Video evidence from an undercover expose by KBS2 last year showed numerous breeds of dogs in cages, and dogs being killed for soup. There was also a highly publicized case last year of a customer eating Boshintang (dog stew) in Daejeon, who found four metal screws in one of the bones. The dog had at one time been a pet who underwent expensive hip surgery.
KBS undercover documentaries with English subtitles
Why Eat Dog?
There is a belief in South Korea that eating dog-meat is good for your health. The most popular dish, Boshintang, is traditionally consumed on the three hottest days of the lunar calendar, known as ‘boknal’ or ‘bok’ days, Chobok, Sambok and Malbok.
An article in the ‘Korean Journal of Food and Nutrition’ suggests that dog eating originated during the era of Samkug (57BC to AD676), but waned during Buddhist rule, then reappeared in the 13th century. Definitive details are vague, but scholars generally agree that the Chinese have eaten dog for at least 7,000 years and Korea followed suit there after. References to the use of dogs as food have been found in wall paintings depicting a slaughtered dog in a storehouse in the Goguryeo tombs complex in South Hwangghae Province, a UNESCO World Heritage site which dates from 4th century AD.
The general public now holds one of two points of view. Traditionalists believe that dogs in Korea were historically bred for food not companionship, although it was more common to hunt wild dogs than to farm them. They point to the ancient paintings mentioned above and of dogs living with livestock as well as stories passed down through generations. They defend the right to eat dog meat, and in more recent times, link eating dog to their national identity and accuse opponents of practicing Western imperialism.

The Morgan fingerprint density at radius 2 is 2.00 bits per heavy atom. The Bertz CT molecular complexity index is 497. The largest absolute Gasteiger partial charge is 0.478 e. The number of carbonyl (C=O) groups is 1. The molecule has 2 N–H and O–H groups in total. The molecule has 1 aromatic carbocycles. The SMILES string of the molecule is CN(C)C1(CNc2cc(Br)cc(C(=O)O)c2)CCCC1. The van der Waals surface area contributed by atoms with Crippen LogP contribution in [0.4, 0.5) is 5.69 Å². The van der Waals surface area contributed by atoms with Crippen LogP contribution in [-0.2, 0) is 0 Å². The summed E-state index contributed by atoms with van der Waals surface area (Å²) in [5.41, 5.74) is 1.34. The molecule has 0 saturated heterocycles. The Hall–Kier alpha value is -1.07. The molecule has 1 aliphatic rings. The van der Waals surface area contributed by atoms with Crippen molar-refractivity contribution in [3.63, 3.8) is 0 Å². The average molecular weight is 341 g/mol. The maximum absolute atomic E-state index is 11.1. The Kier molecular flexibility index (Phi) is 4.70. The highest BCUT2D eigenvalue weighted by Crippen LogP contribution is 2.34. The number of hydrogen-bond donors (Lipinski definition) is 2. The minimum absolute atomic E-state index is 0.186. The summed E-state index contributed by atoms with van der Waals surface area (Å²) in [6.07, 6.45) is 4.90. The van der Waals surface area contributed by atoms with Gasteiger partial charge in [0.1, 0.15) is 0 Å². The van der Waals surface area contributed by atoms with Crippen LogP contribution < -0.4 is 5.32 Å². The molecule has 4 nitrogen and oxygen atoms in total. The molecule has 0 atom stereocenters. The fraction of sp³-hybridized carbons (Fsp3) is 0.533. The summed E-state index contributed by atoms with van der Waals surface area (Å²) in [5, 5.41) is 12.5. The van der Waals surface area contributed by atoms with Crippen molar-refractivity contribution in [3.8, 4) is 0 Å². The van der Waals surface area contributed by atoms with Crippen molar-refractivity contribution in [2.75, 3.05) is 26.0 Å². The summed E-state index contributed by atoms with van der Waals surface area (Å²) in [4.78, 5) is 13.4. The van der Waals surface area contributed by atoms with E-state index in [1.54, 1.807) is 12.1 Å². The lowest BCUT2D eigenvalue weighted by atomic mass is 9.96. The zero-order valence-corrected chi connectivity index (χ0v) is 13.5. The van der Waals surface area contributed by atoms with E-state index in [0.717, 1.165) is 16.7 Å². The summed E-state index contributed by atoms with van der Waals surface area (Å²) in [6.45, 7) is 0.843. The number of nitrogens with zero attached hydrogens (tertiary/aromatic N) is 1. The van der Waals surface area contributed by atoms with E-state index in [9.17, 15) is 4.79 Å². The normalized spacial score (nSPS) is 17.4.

The dog breed most commonly eaten as food is called ddong-gae – literally meaning “shit-dog”. There is evidence that the breed was named so because they were sometimes fed human feces. Dogs were also referred to as ‘meong-meong’ the Korean equivalent to the words ‘bow wow.’ Suggesting the relationship between dog and men was not of friendship.
The other view is that widespread dog eating didn’t occur until the 20th century during Japanese colonial rule (1910-1945), when the country suffered intense famine. Most edible produce was being exported to Japan, leaving little for the Korean people. As eating dog had been prohibited in Japan since AD675, Koreans were left with nothing else to eat except dog.
Supporters of the dog meat industry point to the alleged health benefits as the reason to consume dogs.
‘Evidence’ that dog meat contains medicinal properties is over 400-years-old. The 1578 Chinese medical encyclopedia Bonchogangmog and the Korean Dongeuibogam, written by Her Joon in 1613 during the Chosun dynasty, attests that: